He stood from his crouch and stretched, arching his back with an audible cracking of bone. That felt better. The goat skin loin cloth about his waist felt uncomfortable. He shifted it to alignment; not that he ever wanted to wear one. Only for the fact that Zarnog insisted for the sake of modesty; not that he understood the word. She went to lengths of explaining, bringing no further clarity. In the end, he found it easier to give in as it meant so much to her.
He flexed his shoulders and upper back to loosen them, still conscious of the compliment Zarnog gave him the day before. She said that his frame was impressive for a man so young and his physical prowess far exceeded beasts of his kind. This perplexed him, as he had no one to compare with. But then, from what the pack told him, he had nothing to measure up to. Men moved so slowly, and were so passive.
He turned to see Zarnog seated in front of her home, patting his bother, Kerm. The brown dog as usual laid at her feet, soaking up the old woman’s affection and accepting small treats tossed at his feet. Tonunda fumed at his brother’s laziness. Kerm would never hunt without being told, yet continually whined that he should be rightful leader of the pack.
He laughed to himself. This was home; this was his family. Zarnog had been a mother, of sorts, and his father, Corbran was buried here. And of course, there was his little sister, Natha, and the rest of the pack were his responsibility.
Zarnog’s voice resonated clearly in his mind as she spoke to Kerm. She could also speak to Tonunda audibly, using the words of men, but for now, she spoke mentally, for Kerm’s sake. It became a necessary means of communication for Tonunda too. Due to living with the pack, his vocal cords had formed in such a way as to make human speech impossible.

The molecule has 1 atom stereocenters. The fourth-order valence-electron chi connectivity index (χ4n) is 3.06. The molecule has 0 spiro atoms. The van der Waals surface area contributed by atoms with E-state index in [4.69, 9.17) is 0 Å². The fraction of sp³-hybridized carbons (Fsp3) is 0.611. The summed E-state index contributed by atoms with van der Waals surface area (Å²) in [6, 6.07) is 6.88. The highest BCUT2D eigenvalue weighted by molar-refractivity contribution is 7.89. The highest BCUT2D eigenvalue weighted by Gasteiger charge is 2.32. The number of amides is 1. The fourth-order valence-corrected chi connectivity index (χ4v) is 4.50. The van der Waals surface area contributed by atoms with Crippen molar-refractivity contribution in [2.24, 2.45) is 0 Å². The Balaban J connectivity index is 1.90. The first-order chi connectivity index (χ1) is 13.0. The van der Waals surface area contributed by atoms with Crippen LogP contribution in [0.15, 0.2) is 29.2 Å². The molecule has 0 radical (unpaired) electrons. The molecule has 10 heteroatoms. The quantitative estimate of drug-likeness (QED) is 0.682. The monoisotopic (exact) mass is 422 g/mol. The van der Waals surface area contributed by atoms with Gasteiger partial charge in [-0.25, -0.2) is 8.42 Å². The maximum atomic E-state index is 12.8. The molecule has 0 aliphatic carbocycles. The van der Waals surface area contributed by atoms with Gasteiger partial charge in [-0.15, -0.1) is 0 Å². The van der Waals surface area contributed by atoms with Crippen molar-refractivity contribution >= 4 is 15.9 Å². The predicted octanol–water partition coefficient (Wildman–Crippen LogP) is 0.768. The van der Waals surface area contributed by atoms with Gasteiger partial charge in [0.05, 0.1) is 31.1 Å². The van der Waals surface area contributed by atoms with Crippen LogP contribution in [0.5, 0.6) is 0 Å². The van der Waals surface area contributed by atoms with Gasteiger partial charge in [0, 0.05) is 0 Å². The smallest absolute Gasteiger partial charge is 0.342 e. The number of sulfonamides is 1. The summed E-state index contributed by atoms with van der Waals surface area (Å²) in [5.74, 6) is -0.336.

He patted the ground affectionately, the final resting place of his father as he continued to stare down from the cliff. Memories came to him of Corbran in his last days. Zarnog prolonged his life in her home. The rest of the pack had forgotten him. Only Zarnog and Tonunda stayed loyal with visits and feeding him. In his mind, Tonunda went back several years to the day he spoke to his father for the last time. At his request, Zarnog left them alone to speak…
The creature Tonunda saw before him wasn’t the noble beast which rescued him as a pup. Corbran’s frame had withered. His eyes drooped and flecks of white now grew as noxious weeds throughout his once all black fur. To even bark anymore made him labour for breath.
This is the time, my son, which all fathers must reach.
Tonunda said nothing.
I must pass from this world soon. When the time comes, it is you who will lead the pack, not Kerm. You are the more savage, and you care more for them. It is a human trait, and it is also your weakness.